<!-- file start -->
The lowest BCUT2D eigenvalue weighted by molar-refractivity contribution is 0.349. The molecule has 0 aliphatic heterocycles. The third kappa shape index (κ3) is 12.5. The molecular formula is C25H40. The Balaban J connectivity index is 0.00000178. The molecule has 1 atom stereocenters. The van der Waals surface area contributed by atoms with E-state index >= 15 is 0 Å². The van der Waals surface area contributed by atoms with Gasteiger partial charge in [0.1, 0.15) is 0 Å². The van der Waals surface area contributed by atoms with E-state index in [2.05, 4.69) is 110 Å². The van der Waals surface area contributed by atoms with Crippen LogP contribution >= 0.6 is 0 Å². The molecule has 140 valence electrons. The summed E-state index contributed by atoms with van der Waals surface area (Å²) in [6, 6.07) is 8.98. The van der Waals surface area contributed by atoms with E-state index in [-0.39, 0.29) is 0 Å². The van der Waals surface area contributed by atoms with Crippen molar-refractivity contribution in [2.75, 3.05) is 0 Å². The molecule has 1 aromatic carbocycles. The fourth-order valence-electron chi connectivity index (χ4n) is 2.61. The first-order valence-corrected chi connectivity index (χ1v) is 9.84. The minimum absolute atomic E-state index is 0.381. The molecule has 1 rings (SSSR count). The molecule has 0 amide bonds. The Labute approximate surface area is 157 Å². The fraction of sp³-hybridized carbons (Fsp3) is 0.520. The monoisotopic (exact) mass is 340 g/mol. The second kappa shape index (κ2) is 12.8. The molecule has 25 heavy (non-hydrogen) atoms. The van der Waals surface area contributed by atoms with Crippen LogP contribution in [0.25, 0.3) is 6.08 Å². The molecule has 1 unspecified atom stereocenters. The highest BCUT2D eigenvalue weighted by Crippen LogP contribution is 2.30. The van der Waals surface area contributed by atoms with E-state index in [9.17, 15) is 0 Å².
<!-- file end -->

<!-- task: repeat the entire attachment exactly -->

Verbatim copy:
The lowest BCUT2D eigenvalue weighted by molar-refractivity contribution is 0.349. The molecule has 0 aliphatic heterocycles. The third kappa shape index (κ3) is 12.5. The molecular formula is C25H40. The Balaban J connectivity index is 0.00000178. The molecule has 1 atom stereocenters. The van der Waals surface area contributed by atoms with E-state index >= 15 is 0 Å². The van der Waals surface area contributed by atoms with Gasteiger partial charge in [0.1, 0.15) is 0 Å². The van der Waals surface area contributed by atoms with E-state index in [2.05, 4.69) is 110 Å². The van der Waals surface area contributed by atoms with Crippen LogP contribution >= 0.6 is 0 Å². The molecule has 140 valence electrons. The summed E-state index contributed by atoms with van der Waals surface area (Å²) in [6, 6.07) is 8.98. The van der Waals surface area contributed by atoms with E-state index in [-0.39, 0.29) is 0 Å². The van der Waals surface area contributed by atoms with Crippen molar-refractivity contribution in [2.75, 3.05) is 0 Å². The molecule has 1 aromatic carbocycles. The fourth-order valence-electron chi connectivity index (χ4n) is 2.61. The first-order valence-corrected chi connectivity index (χ1v) is 9.84. The minimum absolute atomic E-state index is 0.381. The molecule has 1 rings (SSSR count). The molecule has 0 amide bonds. The Labute approximate surface area is 157 Å². The fraction of sp³-hybridized carbons (Fsp3) is 0.520. The monoisotopic (exact) mass is 340 g/mol. The second kappa shape index (κ2) is 12.8. The molecule has 25 heavy (non-hydrogen) atoms. The van der Waals surface area contributed by atoms with Crippen LogP contribution in [0.25, 0.3) is 6.08 Å². The molecule has 1 unspecified atom stereocenters. The highest BCUT2D eigenvalue weighted by Crippen LogP contribution is 2.30. The van der Waals surface area contributed by atoms with E-state index in [9.17, 15) is 0 Å².